• 29
    • Kolb & Whishaw, An Introduction to Brain and Behavior, Second Edition -
    • 31 13.2
    • 32 • Neurotransmitters and Neuromodulators – Amino Acids – Glutamate – Glutamate: • An amino acid; the most important excitatory neurotransmitter in the brain. – NMDA:_______________? • A drug that serves as a noradrenergic and serotonergic agonist, also known as “ecstasy”; has excitatory and hallucinogenic effects.
    • 33 • Neurotransmitters and Neuromodulators – Amino Acids – Glutamate – NMDA receptor: • A specialized ionotropic glutamate receptor that controls a calcium channel that is normally blocked by Mg2+ ions; has several other binding sites. – AMPA receptor: • An ionotropic glutamate receptor that controls a sodium channel; stimulated by AMPA and blocked by CNQX; the most common glutamate receptor. AMPA receptor: An ionotropic glutamate receptor that controls a sodium channel; when it’s open, it produces EPSPs
    • 34 Copyright © 2004 Allyn and Bacon 13.1
    • 36 • Neurotransmitters and Neuromodulators – Amino Acids – Glutamate – Kainate receptor: • An ionotropic glutamate receptor that controls a sodium channel; stimulated by kainic acid and blocked by CNQX. – Metabotropic glutamate receptor: • A category of metabotropic receptors sensitive to glutamate. – AP5: • A drug that blocks the glutamate binding site on NMDA receptors AP5: 2-Amino-5-phosphonopentanoate; a drug that blocks NMDA receptors.
    • 37 Dendritic spike: An action potential that occurs in the dendrite of some types of pyramidal cells.
    • • Learning and Synaptic Plasticity – Role of NMDA Receptors – Dendritic spike: • An action potential that occurs in the dendrite of some types of pyramidal cells. 38
    • 39Copyright © 2004 Allyn and Bacon 13.3
    • 40
    • 41 Ready to Learn!
    • • Presynaptic Facilitation of LTP – Research believe that presynaptic facilitation is also required for LTP • This may result in an increased release of glutamate from presynaptic cells – Nictric oxide (NO) is a molecule created from a naturally occurring amino acid present in the brain • NO is used as a messenger in the circulatory system and other parts of the body • It is a short acting messenger that is quickly degraded in the brain – Drugs blocking NO seem to prevent development of LTP. Other evidence suggesting NO may be involved in LTP: • NO is synthesized in cells containing NMDA receptors • NO is synthesized in hippocampal cells, such as the dentate gyrus, CA1, and CA3 – In a way that has not yet been determined, NO causes an increase release of glutamate – Finally, LTP requires synthesis of proteins, which is believed to take place in dendritic spines much like it takes place in and around the cell nucleus • Second Messenger – Activated by a neurotransmitter (the first messenger) – A chemical that carries a message to initiate a biochemical process • Examples – Alter ion flow in a membrane channel – Formation of new ion channels – Production of new proteins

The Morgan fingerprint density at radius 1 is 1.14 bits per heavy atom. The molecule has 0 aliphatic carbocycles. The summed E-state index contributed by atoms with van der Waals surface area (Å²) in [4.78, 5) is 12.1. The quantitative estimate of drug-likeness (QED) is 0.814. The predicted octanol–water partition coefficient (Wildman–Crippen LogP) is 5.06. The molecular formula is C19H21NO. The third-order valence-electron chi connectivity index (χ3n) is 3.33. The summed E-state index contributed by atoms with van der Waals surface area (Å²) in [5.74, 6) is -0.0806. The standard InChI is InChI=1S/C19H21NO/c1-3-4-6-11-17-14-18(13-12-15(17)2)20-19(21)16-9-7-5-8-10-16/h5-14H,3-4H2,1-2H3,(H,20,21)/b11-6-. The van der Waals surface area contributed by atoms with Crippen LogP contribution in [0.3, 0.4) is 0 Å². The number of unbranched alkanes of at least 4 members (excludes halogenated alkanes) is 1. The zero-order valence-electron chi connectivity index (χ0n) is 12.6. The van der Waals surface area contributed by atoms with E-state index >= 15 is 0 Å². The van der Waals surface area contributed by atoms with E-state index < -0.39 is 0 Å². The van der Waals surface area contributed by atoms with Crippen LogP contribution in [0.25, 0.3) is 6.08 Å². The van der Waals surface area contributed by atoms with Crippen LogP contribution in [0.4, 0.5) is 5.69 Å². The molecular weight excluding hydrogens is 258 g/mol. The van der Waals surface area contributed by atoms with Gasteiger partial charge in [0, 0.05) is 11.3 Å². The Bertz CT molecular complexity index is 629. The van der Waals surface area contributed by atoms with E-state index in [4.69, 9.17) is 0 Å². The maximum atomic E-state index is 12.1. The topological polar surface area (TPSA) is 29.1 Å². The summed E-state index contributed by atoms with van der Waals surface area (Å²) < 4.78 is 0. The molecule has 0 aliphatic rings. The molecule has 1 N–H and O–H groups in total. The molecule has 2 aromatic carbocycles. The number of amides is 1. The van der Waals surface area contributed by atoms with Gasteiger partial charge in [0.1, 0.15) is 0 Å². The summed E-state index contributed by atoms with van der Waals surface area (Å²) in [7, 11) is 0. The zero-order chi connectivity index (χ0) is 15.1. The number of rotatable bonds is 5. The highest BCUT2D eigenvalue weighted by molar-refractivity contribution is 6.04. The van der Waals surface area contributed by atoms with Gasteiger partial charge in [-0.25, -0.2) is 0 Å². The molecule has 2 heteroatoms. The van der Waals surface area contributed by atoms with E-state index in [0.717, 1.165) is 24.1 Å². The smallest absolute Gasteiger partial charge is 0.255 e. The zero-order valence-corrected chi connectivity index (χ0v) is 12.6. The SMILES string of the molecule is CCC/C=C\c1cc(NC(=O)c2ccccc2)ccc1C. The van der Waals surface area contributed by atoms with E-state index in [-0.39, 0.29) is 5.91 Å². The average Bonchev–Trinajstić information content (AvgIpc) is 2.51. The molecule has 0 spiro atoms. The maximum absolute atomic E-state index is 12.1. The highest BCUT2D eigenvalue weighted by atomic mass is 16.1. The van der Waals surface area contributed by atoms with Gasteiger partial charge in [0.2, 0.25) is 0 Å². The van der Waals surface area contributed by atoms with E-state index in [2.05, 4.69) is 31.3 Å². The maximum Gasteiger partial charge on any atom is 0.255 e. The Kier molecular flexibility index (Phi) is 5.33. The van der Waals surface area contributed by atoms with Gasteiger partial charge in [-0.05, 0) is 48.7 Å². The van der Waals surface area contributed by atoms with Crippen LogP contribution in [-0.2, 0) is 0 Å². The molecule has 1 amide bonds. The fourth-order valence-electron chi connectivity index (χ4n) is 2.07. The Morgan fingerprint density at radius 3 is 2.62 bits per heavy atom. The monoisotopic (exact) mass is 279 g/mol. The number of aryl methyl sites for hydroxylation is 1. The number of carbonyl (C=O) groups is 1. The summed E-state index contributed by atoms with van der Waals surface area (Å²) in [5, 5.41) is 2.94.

• • Learning and Synaptic Plasticity – Mechanisms of Synaptic Plasticity – CaM-KII: • Type II calcium-calmodulin kinase, an enzyme that must be activated by calcium; may play a role in the establishment of long-term potentiation. – Nitric oxide synthase: • An enzyme responsible for the production of nitric oxide. 43
    • 13.4
    • Kolb & Whishaw, An Introduction to Brain and Behavior, Second Edition - Role of Synapses in Learning and Memory Learning at the Synapse • What neural processes underlie the persistent, long-term changes of learning? – Ca++ enters postsynaptic neuron and activates a second messenger (e.g., cyclic AMP) – cAMP alters gene expression in nucleus, which physically alters synapse: • Structural changes in the synapse – Dendritic spines • Formation or loss of synapses
    • • Learning and Synaptic Plasticity – Long-term Depression – Long-term depression: • A long-term decrease in the excitability of a neuron to a particular synaptic input caused by stimulation of the terminal button while the postsynaptic membrane is hyperpolarized. 46 Long-term depression: A long-term decrease in the excitability of a neuron to a particular synaptic input caused by stimulation of the terminal button while the postsynaptic membrane is weakly depolarized or is hyperpolarized Also results in a decrease of AMPA receptors found in the cell membrane
    • Kolb & Whishaw, An Introduction to Brain and Behavior, Second Edition - Role of Synapses in Learning and Memory Neurochemistry of LTP • Long-Term Depression – Another form of synaptic plasticity – Neuron becomes less active in response to repeated stimulation – Involves NMDA receptors – Requires Ca++ entry: • Decreased responsiveness of AMPA receptors • Decreased numbers of AMPA receptors AMPA
    • 48